Over at the Super Deluxe Edition website, there’s a fascinating interview with music producer Stephen Street about the upcoming reissue of VIVA HATE - Morrissey’s classic debut solo album. Street has been remastering the album for the reissue but in the interview, he notes that it’s now not the same version as released back in 1988. For reasons known only to himself, Morrissey has taken the shears to one track (LATE NIGHT, MAUDLIN STREET), considerably editing it down in length by omitting the atmospheric intro and outro. He’s also dropped another song (THE ORDINARY BOYS) from the track list completely, replacing it with a four-track demo of TREAT ME LIKE A HUMAN BEING. “I’m not happy about [this],” says Street, “But then again, what can I do? It’s not my album - it’s his.”
Morrissey isn’t alone in revisiting and re-editing his creative past. In one of his excellent Cinefex magazine retrospectives, Graham Edwards makes passing reference to George Lucas’ obsessive and ongoing tinkering with the STAR WARS series. “I’m going to stick my head above the parapet and say I’m on George’s side.” he writes, “Do I agree with all the changes he’s made? Of course not. Do I defend his right to make them? Absolutely.”
If only George had restricted himself to making changes on films he personally had directed. For subsequent theatrical and home video releases, Lucas has messed around with both THE EMPIRE STRIKES BACK and RETURN OF THE JEDI - neither film, remember, crediting him as director. Fiddling around with movies is nothing new to Lucas - both THX-1138 and AMERICAN GRAFFITI had CGI-assisted facelifts for their debuts on DVD. In fact, it goes back as far as the ’81 theatrical reissue of STAR WARS. Back then, it was just an innocuous subtitle - “Episode IV - A New Hope” - added to the opening crawl. Since then, however, the changes have been far more significant - from Jabba The Hutt’s house band changing both personnel and song, to the more controversial subjects of Greedo shooting first and actors being digitally replaced.
Frustratingly, Lucas’ peers in the film world have shown him how it can - and should - be done. Steven Spielberg made a huge number of changes to the reissues of CLOSE ENCOUNTERS and E.T. - but ensured the original cuts were available for purchase alongside them. As well as Ridley Scott’s ’07 “Final Cut”, BLADE RUNNER can be seen in no less than four other different versions on Blu-ray and DVD - including the ’82 theatrical cut. James Cameron routinely re-edits and extends his films for home viewing but the theatrical cuts are still kept in print.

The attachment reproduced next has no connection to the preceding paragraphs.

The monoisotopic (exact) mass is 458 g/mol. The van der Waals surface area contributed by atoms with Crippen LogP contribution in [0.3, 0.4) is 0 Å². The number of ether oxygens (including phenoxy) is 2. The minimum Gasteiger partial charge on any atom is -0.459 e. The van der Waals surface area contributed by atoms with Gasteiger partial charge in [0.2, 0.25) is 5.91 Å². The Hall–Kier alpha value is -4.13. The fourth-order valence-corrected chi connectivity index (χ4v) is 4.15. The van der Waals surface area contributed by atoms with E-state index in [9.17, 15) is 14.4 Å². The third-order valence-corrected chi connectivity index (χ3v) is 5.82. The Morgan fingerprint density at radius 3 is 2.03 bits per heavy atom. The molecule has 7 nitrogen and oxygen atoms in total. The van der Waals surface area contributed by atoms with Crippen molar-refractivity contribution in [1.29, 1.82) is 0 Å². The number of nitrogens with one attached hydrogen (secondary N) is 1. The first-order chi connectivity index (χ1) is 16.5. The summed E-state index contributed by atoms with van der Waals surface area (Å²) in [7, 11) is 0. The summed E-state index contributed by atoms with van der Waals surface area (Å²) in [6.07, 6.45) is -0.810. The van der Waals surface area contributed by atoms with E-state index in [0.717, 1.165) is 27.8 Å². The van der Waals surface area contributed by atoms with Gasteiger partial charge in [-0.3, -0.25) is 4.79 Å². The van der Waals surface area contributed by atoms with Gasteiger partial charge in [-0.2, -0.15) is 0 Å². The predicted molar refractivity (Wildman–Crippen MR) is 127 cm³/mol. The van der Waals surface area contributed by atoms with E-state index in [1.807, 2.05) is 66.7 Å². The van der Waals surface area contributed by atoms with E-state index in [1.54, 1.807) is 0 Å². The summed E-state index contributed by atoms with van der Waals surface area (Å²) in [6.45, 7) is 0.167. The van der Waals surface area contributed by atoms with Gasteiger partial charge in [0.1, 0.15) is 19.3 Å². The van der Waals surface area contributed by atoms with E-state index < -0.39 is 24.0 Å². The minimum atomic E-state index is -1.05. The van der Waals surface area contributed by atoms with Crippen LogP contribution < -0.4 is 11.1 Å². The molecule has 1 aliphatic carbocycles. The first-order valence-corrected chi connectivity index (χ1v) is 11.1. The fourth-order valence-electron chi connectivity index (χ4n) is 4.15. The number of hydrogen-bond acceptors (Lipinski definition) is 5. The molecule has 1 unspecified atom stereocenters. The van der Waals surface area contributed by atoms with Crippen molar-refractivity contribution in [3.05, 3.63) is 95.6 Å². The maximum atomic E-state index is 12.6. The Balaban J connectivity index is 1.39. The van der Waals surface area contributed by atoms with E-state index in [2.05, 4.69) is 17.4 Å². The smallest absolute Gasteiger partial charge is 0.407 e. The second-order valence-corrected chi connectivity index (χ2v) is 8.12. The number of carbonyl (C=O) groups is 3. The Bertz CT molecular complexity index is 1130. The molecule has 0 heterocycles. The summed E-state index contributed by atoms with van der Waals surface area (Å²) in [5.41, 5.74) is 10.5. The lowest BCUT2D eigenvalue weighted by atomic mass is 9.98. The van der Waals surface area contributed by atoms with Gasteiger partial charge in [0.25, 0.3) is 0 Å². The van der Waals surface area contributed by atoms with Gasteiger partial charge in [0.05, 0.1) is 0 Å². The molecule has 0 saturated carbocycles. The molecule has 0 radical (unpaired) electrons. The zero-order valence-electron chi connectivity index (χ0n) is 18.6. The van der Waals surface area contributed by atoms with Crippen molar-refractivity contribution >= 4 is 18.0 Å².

The issue here isn’t actually Morrissey’s or Lucas’ desire to revise their works - they’re perfectly entitled to do that. What rankles is that these new versions will soon become the only ones available. Both the original ’88 CD release and the ’97 expanded versions of VIVA HATE are now out of print, destined to be replaced by the upcoming remaster. If you want to see what STAR WARS looked like before the ’97 “Special Editions”, then you’ll need to be quick. Lucas grudgingly released unremastered, non-anamorphic copies of the original trilogy films on DVD a few years ago and the clock is counting down on their availability.
For better or worse, a line is crossed when the work is made available to the public. Whether it’s STAR WARS in ’77 or VIVA HATE in ’88, there’s an incarnation of the film or CD - or any kind of creative work, in fact - that people get emotionally attached to. I personally dislike imagining a butchered version of LATE NIGHT, MAUDLIN STREET being the de facto standard in the future or Han Solo never again shooting Greedo first. I’m not advocating that an artist should slavishly follow their audience’s wishes but respecting their admiration for a released version should always be taken into account.
At the heart of this is the eternal dilemma of the artist - at what point do you stop? Leonardo Da Vinci said “art is never finished, only abandoned”. The temptation to keep on fiddling, trying to further improve work already ostensibly completed is understandable. The reasons behind Morrissey messing around with VIVA HATE’s track listing aren’t known and probably never will be. Lucas, however, has defended his position by saying “my movie, with my name on it, that says I did it, needs to be the way I want it.”. Will he ever be completely satisfied? It’s highly unlikely - a retrofitted 3D conversion of Episode IV has already been announced, although the disappointing box-office returns of THE PHANTOM MENACE in 3D may result in the project being scuppered.
Ironically, the final word on the subject goes to George Lucas himself. Back in 1988, he testified to Congress about the then growing threat of colorisation - classic black & white films being transformed by computer into limp colour. “In the future, it will become even easier for old [film] negatives to become lost and be “replaced” by new altered negatives.” he stated, “This would be a great loss to our society. Our cultural history must not be allowed to be rewritten”.
Quite right, George. Now how about putting your money where your mouth is and restoring the Original Trilogy to its former glories?